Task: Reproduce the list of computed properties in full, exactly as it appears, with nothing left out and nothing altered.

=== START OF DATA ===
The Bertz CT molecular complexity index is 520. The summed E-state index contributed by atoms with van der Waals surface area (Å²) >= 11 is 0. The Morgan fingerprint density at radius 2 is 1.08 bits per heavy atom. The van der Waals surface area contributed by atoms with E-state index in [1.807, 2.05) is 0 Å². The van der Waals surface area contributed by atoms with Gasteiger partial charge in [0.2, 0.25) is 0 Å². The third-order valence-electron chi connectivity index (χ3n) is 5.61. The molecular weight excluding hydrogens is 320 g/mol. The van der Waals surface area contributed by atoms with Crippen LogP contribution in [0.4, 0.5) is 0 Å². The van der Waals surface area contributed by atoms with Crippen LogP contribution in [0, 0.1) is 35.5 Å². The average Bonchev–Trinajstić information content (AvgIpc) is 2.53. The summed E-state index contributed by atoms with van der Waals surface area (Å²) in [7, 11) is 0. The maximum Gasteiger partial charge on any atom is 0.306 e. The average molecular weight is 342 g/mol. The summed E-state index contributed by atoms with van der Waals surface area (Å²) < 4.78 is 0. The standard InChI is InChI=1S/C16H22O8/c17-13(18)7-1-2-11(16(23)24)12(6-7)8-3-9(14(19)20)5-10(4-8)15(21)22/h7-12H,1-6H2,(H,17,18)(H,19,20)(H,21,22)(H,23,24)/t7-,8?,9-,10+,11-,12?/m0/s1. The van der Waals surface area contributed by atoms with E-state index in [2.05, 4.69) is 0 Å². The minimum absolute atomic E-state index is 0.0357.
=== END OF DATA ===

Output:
The Bertz CT molecular complexity index is 520. The summed E-state index contributed by atoms with van der Waals surface area (Å²) >= 11 is 0. The Morgan fingerprint density at radius 2 is 1.08 bits per heavy atom. The van der Waals surface area contributed by atoms with E-state index in [1.807, 2.05) is 0 Å². The van der Waals surface area contributed by atoms with Gasteiger partial charge in [0.2, 0.25) is 0 Å². The third-order valence-electron chi connectivity index (χ3n) is 5.61. The molecular weight excluding hydrogens is 320 g/mol. The van der Waals surface area contributed by atoms with Crippen LogP contribution in [0.4, 0.5) is 0 Å². The van der Waals surface area contributed by atoms with Crippen LogP contribution in [0, 0.1) is 35.5 Å². The average Bonchev–Trinajstić information content (AvgIpc) is 2.53. The summed E-state index contributed by atoms with van der Waals surface area (Å²) in [7, 11) is 0. The maximum Gasteiger partial charge on any atom is 0.306 e. The average molecular weight is 342 g/mol. The summed E-state index contributed by atoms with van der Waals surface area (Å²) < 4.78 is 0. The standard InChI is InChI=1S/C16H22O8/c17-13(18)7-1-2-11(16(23)24)12(6-7)8-3-9(14(19)20)5-10(4-8)15(21)22/h7-12H,1-6H2,(H,17,18)(H,19,20)(H,21,22)(H,23,24)/t7-,8?,9-,10+,11-,12?/m0/s1. The van der Waals surface area contributed by atoms with E-state index in [2.05, 4.69) is 0 Å². The minimum absolute atomic E-state index is 0.0357.